Furthermore, section 924(c) (1) is not a specific intent offense. Id. at 225. Thus, in evaluating a conviction under section 924(c) (1), this court does not focus solely on the defendant's intentions as he engaged in the criminal conduct. Rather, the totality of the circumstances surrounding the commission of the crime are examined, and the conviction will be upheld if the possessor of the weapon intended to have it available for use during or immediately following the transaction or if it facilitated the transaction by lending courage to the possessor. Id. at 226. In this regard, this court has adopted the "drug fortress" theory, which holds that if it reasonably appears that firearms found on the premises controlled or owned by a defendant and in his actual or constructive possession are to be used to protect the drugs or otherwise facilitate a drug transaction, then the firearms are used "during" and "in relation to" a drug trafficking crime. See United States v. Henry, 878 F.2d 937, 944 (6th Cir. 1989); see also United States v. Bronaugh, 895 F.2d 247, 251 (6th Cir. 1990).

The evidence presented at trial clearly shows a connection between the revolver and the drug trafficking offense. First, as earlier stated, defendant did not contest the government's assertion that a drug transaction occurred. Second, defendant invited Officer Murphy into his house to complete the drug transaction. During the entire transaction the loaded revolver, even though partially concealed, was visible on the dining room table, within twenty feet from where the transaction took place. Further, the revolver was on the dining room table along with some of the drugs. Moreover, defendant admitted to the police that the revolver and marijuana were his and that the revolver was there to protect his home. Under these circumstances, it was entirely reasonable for the trial judge to conclude that the revolver was present either to facilitate the transaction or to protect the drugs, and, therefore, the revolver was used in relation to the drug trafficking offense.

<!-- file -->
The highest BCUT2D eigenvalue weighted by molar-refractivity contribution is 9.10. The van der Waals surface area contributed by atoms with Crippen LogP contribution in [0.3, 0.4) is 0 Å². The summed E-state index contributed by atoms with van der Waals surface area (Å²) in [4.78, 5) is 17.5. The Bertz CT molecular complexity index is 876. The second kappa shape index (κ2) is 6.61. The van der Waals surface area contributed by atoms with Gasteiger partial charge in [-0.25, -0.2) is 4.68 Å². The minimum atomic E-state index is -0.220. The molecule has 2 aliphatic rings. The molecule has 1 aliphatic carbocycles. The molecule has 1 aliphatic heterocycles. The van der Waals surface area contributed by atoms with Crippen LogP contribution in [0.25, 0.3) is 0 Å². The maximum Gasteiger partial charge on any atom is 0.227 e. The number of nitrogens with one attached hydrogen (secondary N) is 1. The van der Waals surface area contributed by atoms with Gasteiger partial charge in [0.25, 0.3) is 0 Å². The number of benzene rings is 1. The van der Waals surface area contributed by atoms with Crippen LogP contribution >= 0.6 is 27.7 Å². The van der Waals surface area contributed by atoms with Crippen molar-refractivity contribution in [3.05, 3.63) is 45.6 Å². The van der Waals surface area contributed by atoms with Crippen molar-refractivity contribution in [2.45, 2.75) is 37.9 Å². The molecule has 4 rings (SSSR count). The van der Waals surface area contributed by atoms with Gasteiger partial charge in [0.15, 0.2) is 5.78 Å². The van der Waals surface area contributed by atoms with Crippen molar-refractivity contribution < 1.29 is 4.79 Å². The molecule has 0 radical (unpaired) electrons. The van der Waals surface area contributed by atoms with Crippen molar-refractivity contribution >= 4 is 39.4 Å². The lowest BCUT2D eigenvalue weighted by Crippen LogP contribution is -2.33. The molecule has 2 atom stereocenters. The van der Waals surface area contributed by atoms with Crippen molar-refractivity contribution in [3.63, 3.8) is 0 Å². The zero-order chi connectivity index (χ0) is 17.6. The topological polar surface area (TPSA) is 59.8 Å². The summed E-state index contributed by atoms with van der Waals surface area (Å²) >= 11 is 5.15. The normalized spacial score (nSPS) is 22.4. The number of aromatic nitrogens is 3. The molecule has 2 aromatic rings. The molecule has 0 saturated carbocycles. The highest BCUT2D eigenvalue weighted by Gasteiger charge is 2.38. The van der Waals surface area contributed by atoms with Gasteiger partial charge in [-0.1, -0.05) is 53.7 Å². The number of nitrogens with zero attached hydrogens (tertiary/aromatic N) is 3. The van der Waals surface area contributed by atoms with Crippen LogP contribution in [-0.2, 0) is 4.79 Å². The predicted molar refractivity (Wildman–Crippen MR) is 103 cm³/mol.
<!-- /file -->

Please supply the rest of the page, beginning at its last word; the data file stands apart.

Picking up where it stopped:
Finally, defendant argues that his firearm conviction cannot be sustained because the fact pattern is similar to the situation in United States v. Feliz-Cordero, 859 F.2d 250, 254 (2nd Cir. 1988). Defendant's reliance on the holding in Feliz-Cordero is misplaced, however, as that case is clearly distinguishable from the present case. In Feliz-Cordero, the police executed a search warrant on defendants' apartment and, in addition to a quantity of drugs, found a loaded .38 caliber revolver hidden in a dresser drawer. Id. at 252. The Second Circuit held that defendants did not "carry" the gun in relation to the drug trafficking offense, because there was no evidence that the gun was within reach of the defendants during the drug offense and that defendants did not "use" the gun in relation to the drug trafficking offense, because there was no evidence that they intended to use the gun during the commission of the offense or that it was strategically located so as to be quickly or easily available for use during the commission of the offense. Id. at 254.

The facts of the present case, however, show that defendant's revolver was within reach and was strategically located for quick and easy use during the commission of the drug offense. Not only was defendant's revolver located twenty feet away from where the drug transaction took place, it was also loaded and partially visible. Thus, there was sufficient evidence to support defendant's firearm conviction.

For the reasons stated, we hold that the district court correctly concluded that defendant's revolver was used in relation to his drug trafficking offense. Accordingly, as sufficient evidence does exist to support his conviction and sentence, the district court is AFFIRMED.


Honorable Joseph M. Hood, United States District Judge for the Eastern District of Michigan, sitting by designation